Maria Abbe: Right. Now, say for example a bank is looking at two different systems, and they’re at that crossroads of buying versus building. What do you suggest are the types of systems a bank should buy as opposed to build?
Dallas Wells: We touched on it a little bit, as far as those things that are critical to your business. I think the other things that would follow there would be things where there are good, proven solutions. There’s no need to reinvent the wheel, and again to step in a bunch of potholes that have already been stepped in. We see banks that are doing things like trying to build their own in-house CRM system, and the logic is we want it to fit exactly our workflows and we want to make it something we know our staff will use, so we’re going to build this thing on our own.
What you’re effectively saying there is that we think we can do CRM better than Salesforce can, or better than Microsoft can. It’s true that those companies aren’t building just solutions for banks, but they have a whole bunch of banks who use their stuff, and they have thousands of really smart engineers who have been doing nothing but building CRMs for decades. Expecting that you can basically beat that performance is expecting a lot. If you do have those types of resources, those resources could really be used to customize and to integrate that off the shelf CRM system and to make it very highly custom to your bank.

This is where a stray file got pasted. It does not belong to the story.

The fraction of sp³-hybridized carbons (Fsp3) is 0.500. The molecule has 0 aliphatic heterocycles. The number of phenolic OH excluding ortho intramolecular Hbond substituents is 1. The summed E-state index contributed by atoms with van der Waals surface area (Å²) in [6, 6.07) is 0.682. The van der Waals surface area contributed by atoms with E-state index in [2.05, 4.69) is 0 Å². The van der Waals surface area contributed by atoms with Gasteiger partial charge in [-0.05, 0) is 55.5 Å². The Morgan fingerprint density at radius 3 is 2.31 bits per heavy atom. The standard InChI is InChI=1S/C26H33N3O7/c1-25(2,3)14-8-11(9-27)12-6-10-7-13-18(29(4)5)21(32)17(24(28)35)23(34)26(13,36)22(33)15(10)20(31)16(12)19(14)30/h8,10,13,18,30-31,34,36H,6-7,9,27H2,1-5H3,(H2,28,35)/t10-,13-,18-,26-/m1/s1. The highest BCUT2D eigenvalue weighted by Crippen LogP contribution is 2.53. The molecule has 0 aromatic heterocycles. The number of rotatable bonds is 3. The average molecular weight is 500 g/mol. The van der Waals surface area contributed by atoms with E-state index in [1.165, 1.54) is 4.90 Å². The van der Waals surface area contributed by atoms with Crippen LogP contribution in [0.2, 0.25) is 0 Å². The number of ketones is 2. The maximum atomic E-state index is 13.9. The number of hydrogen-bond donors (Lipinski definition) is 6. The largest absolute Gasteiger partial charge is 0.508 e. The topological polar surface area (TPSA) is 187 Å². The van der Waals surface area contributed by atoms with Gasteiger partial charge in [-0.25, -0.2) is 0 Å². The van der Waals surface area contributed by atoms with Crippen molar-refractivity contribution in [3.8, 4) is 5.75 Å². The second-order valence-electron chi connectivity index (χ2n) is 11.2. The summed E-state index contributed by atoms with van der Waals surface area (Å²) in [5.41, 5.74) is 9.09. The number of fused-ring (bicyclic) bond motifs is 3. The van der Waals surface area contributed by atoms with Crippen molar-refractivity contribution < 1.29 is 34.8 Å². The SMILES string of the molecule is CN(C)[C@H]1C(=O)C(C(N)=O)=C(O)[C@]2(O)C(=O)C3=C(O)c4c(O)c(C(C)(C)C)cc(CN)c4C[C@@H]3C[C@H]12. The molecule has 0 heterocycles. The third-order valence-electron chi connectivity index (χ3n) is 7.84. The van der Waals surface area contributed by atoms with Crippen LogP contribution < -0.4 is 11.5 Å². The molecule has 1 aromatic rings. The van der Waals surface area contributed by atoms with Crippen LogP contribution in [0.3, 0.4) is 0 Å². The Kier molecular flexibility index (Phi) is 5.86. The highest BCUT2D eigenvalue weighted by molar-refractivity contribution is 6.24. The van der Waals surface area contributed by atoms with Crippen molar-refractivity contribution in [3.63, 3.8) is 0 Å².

Salesforce is about the most flexible system that you could conceive of, so if you have those kind of technical skills, rather than having built something from scratch, have them take Salesforce and really deeply embed it into all the processes that you have in your bank. Salesforce has already developed APIs and basic plumbing to connect to lots of different kinds of systems, make those things work smoothly, and then you’ve got the help of Salesforce to keep those things maintained and improving and growing, versus trying to invent all those things as you go. CRM, what we do as pricing, we see some banks trying to build their own loan origination platforms. Again, there are proven vendors that do those things really well, so lean on that expertise and stick to the custom in-house build stuff for the things that are truly unique to you, versus something that there’s already a proven solution for.
Maria Abbe: Great. Now, do you have any examples that you can share of banks who are struggling with this question right now?